At the moment we do 10 slabs. 72% cacao nibs, cracked coffee bean, Maca Root, mint, orange, salt, Grains of Paradise, the 88% and then two small slabs.
People try and tell us what to do, but we don’t like following orders. ‘Do a chili chocolate!’ No, we’ll give you something even better like Grains of Paradise which is a spicy peppercorn from Ghana with a slightly citrus taste.
Chocolate needs equatorial, tropical conditions. Central Africa, Madagascar, Tanzania, Ecuador… We have plans to go to Tanzania and Ecaudor and visit the cacao farms there, but money is tight. Been doing this for seven years and still haven’t managed to do that yet. All the money we make goes back into ingredients.
We’re not making any money. Maybe if we were in London or New York and our margins were different but this bean is so expensive. Every time money comes in it’s a tough cycle. We’re ordering from Ecuador. So we pay now and get three months later. The bigger you get, the more you have to order and the more money you have to put up. So even things like getting something better than a hairdryer to heat the chocolate up with doesn’t happen because we just keep on investing in more ingredients.
We’ve taken loans from the bank, and we got an interest-free loan from the government, but as two guys it’s quite difficult and we’re looking for investors right now.
A machine costs over a hundred grand. So that’s one reason why we do everything by hand. There’s a lot of labour that goes into it. We do sixty slabs at a time. Every bar is hand tempered, moulded and wrapped.
The farms that we order our cacao from grind it for us because we don’t have the machines. We get it as 100% paste. We then melt it down, add agave, temper it…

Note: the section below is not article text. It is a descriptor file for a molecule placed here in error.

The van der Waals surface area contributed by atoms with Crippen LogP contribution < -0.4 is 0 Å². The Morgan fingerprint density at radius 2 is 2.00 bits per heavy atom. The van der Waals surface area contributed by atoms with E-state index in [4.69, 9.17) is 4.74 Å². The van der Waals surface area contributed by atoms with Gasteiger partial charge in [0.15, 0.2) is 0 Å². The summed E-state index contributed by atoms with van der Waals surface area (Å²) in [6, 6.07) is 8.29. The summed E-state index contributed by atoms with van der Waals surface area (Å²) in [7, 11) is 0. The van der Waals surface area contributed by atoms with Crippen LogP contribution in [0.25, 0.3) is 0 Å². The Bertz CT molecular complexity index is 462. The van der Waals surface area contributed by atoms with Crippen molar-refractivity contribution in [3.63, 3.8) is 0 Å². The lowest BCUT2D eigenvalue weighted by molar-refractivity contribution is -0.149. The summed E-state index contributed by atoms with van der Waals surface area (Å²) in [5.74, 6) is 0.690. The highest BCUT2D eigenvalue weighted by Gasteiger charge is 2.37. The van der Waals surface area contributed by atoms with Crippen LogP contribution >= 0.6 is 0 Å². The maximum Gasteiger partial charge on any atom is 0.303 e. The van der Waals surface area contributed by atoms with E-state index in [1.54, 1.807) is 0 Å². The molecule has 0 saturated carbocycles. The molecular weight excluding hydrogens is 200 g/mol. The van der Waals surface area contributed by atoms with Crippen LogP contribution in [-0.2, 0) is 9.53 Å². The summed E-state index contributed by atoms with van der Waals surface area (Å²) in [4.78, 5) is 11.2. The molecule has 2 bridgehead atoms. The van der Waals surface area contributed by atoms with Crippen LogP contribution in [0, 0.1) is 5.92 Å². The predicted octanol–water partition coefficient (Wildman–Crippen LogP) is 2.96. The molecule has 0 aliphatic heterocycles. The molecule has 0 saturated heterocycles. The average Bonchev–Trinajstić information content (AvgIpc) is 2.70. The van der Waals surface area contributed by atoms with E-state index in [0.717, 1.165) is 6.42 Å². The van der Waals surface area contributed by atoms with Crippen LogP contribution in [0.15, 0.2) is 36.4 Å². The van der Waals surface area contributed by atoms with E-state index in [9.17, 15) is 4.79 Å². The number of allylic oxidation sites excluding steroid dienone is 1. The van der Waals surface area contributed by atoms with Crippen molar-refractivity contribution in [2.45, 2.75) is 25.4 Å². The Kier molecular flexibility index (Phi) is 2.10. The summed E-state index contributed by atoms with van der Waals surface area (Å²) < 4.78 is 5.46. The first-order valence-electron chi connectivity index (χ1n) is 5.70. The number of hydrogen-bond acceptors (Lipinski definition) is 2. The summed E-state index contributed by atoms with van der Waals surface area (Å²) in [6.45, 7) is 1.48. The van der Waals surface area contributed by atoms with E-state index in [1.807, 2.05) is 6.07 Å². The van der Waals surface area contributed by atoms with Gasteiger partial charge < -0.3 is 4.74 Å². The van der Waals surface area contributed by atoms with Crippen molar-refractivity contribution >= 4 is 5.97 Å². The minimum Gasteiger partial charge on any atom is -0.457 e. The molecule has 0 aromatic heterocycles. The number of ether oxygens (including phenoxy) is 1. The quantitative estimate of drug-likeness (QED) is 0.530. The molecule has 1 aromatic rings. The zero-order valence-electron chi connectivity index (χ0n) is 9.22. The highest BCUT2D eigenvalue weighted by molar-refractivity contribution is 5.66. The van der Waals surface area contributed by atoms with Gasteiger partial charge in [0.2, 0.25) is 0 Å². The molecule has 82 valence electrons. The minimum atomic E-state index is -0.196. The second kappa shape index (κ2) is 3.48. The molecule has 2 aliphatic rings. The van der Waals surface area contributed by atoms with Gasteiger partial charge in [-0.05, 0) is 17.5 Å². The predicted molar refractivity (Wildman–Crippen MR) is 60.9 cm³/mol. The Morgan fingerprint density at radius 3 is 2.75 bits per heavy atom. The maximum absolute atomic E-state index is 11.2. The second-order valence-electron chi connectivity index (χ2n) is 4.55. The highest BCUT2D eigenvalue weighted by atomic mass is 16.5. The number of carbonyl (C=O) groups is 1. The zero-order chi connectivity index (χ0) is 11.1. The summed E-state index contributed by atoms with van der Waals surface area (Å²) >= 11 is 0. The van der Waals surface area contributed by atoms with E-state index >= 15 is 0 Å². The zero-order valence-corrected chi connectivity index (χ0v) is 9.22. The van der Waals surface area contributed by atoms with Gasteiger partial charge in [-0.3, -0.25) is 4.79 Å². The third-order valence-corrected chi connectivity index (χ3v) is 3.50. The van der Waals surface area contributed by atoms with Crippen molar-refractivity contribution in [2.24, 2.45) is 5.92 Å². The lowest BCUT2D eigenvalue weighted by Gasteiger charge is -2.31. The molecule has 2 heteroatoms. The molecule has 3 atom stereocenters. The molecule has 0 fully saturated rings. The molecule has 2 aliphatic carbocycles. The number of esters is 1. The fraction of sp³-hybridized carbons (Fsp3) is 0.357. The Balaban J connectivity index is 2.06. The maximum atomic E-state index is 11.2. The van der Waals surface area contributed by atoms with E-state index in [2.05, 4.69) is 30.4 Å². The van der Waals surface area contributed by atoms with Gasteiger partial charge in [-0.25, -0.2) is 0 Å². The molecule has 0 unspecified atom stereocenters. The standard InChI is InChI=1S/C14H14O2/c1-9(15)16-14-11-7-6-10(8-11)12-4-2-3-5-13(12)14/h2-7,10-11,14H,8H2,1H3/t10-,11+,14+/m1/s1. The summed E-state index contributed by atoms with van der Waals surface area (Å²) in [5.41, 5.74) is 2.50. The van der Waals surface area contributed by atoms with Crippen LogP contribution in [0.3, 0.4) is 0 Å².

Much like you temper steel to make it strong, you temper chocolate to change the crystal structure. What we’ll do is pour it onto a cold granite slab, and that cools it down, and then swish it around to warm it up again and it’s at that point that you get the shininess and snap. If you didn’t temper it, it would look very rough and it wouldn’t snap the same.
Honest Chocolate Café backs onto a courtyard space that we share with Commune.1 Gallery. We do coffee, cakes, tarts and everything chocolate. Retail is bonbons, bars and jars of chocolate spread. The café is following the same ethos but some things do use sugar and milk. We’ve kind of opened it up a bit to cater for everyone. There’s also a secret gin bar at the back that opens at 5 O'clock.
Local artists illustrate all our wrappers. The first one, a pirate stuck in the Kalahari Desert, was by a friend of ours, Toby Newsome. We let the artists do their own thing. It’s great how they’ve come on board.
People talk about chocolate being fattening, but it’s the opposite, if anything it increases your metabolism. Cocoa isn’t bad for you and there are health benefits, too. When you start adding sugars and emulsifiers, yah, then it’s bad for you. Don’t be afraid of the dark. It’s organic, raw cacao, high in antioxidants and ethically sourced. With no preservatives, additives or emulsifiers. It’s also diary and sugar-free.
Chocolate is known as food of the gods. Working with it, you’re obviously eating it all the time. You actually start to get high on the chocolate and we often find ourselves laughing hysterically at nothing. Hits you right in the adrenals.
Chocolate goes with everything. You can take our 88% slab and grate it over your eggs in the morning. In terms of food and pairing, there’s so much you can do.
It’s such an expensive cacao bean though, you wouldn’t want to use it for anything else. Which is another reason why we’re looking at another bean, so we can start collaborating with chefs and doing things like that.
Haven’t a clue why we give chocolate on Valentine’s Day? Pure cacao is known to enhance the libido a bit. And the Maca Root we use in our one bar is definitely an aphrodisiac.